Calcium lactate

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Calcium lactate
Calcium lactate.png
Names
IUPAC name
calcium 2-hydroxypropanoate
Other names
calcium lactate 5-hydrate,
calcium lactate,
2-hydroxypropanoic acid
calcium salt pentahydrate
Identifiers
3D model (JSmol)
ChemSpider
ECHA InfoCard 100.011.278
E number E327 (antioxidants, ...)
UNII
Properties
C6H10CaO6
Molar mass 218.22 g/mol
Appearance white or off-white powder, slightly efflorescent
Density 1.494 g/cm3
Melting point 240 °C (464 °F; 513 K) (anhydrous)
120 °C (pentahydrate)
L-lactate, anhydrous, g/100 mL: 4.8 (10 °C), 5.8 (20 °C), 6.7 (25 °C), 8.5 (30 °C);[1][2] 7.9 g/100 mL (30 °C)[citation needed]
Solubility very soluble in methanol, insoluble in ethanol
Acidity (pKa) 6.0-8.5
1.470
Pharmacology
A12AA05 (WHO)
Hazards
NFPA 704
Flammability code 0: Will not burn. E.g., water Health code 1: Exposure would cause irritation but only minor residual injury. E.g., turpentine Reactivity code 0: Normally stable, even under fire exposure conditions, and is not reactive with water. E.g., liquid nitrogen Special hazards (white): no codeNFPA 704 four-colored diamond
Flash point Not applicable
No data
Except where otherwise noted, data are given for materials in their standard state (at 25 °C [77 °F], 100 kPa).
N verify (what is YesYN ?)
Infobox references

Calcium lactate is a white crystalline salt with formula C
6
H
10
CaO
6
, consisting of two lactate anions H
3
C
(CHOH)CO
2
for each calcium cation Ca2+
. It forms several hydrates, the most common being the pentahydrate C
6
H
10
CaO
6
·5H
2
O
.

Calcium lactate is used in medicine, mainly to treat calcium deficiencies; and as a food additive with E number is E327. Some cheese crystals consist of calcium lactate.[3][4]

Properties[edit]

The lactate ion is chiral, with two enantiomers, D (−,R) and L (+,S). The L isomer is the one normally synthesized and metabolized by living organisms, but some bacteria can produce the D form or convert the L to D. Thus calcium lactate also has D and L isomers, where all anions are of the same type.[5]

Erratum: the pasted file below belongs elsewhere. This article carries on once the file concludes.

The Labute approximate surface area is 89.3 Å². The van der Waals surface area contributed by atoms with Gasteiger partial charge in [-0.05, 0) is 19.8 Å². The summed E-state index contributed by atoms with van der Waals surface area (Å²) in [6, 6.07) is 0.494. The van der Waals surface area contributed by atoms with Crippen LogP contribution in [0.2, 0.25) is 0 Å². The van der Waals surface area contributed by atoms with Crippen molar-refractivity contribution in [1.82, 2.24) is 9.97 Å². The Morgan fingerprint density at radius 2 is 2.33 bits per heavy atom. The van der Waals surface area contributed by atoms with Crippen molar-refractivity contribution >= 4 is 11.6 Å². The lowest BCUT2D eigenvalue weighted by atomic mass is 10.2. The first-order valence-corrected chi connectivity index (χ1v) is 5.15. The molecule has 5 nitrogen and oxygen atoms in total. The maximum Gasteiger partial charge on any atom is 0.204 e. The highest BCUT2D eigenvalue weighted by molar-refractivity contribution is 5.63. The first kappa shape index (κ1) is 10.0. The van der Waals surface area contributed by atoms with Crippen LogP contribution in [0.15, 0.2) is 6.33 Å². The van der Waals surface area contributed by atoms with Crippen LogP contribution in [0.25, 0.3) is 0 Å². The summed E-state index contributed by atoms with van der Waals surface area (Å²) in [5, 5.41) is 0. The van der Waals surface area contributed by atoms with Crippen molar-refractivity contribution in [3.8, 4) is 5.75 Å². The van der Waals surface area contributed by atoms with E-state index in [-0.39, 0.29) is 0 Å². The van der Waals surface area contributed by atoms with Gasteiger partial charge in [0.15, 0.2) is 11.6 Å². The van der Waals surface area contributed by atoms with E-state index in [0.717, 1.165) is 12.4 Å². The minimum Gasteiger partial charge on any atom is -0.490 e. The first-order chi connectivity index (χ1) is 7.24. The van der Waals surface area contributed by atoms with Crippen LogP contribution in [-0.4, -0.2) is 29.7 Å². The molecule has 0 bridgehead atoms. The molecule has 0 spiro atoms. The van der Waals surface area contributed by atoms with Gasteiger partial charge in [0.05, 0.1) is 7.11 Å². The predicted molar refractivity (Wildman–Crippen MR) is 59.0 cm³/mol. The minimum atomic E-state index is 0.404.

Some synthesis processes yield a mixture of the two in equal parts, resulting in the DL (racemic) salt. Both the L and the DL forms occur as crystals on the surface of aging Cheddar cheese.[5]

The solubility of calcium L-lactate in water increases significantly in presence of d-gluconate ions, from 6.7 g/dl) at 25 °C to 9.74 g/dl or more.[1][2] Paradoxically, while the solubility of calcium L-lactate increases with temperature from 10 °C (4.8 g/dl) to 30 °C (8.5 g/dl), the concentration of free Ca2+
ions decreases by almost one half. This is explained as the lactate and calcium ions becoming less hydrated and forming a complex C
3
H
5
O
3
Ca+
.[2]

The DL (racemic) form of the salt is much less soluble in water than the pure L or D isomers, so that a solution that contains as little as 25% of the D form will deposit racemic DL-lactate crystals instead of L-lactate.[6]

The pentahydrate loses water in a dry atmosphere between 35 and 135 °C, being reduced to the anhydrous form and losing its crystalline character. The process is reversed at 25 °C and 75% relative humidity.[7]

Preparation[edit]

Calcium lactate can be prepared by the reaction of lactic acid with calcium carbonate or calcium hydroxide.

Since the 19th century, the salt has been obtained industrially by fermentation of carbohydrates in the presence of calcium mineral sources such as calcium carbonate or calcium hydroxide.[8]:p200[9][10] Fermentation may produce either D or L lactate, or a racemic mixture of both, depending on the type of organism used.[11]

Uses[edit]

Medicine[edit]

Calcium lactate has several uses in human and veterinary medicine.

Calcium lactate is used in medicine as an antacid.[citation needed]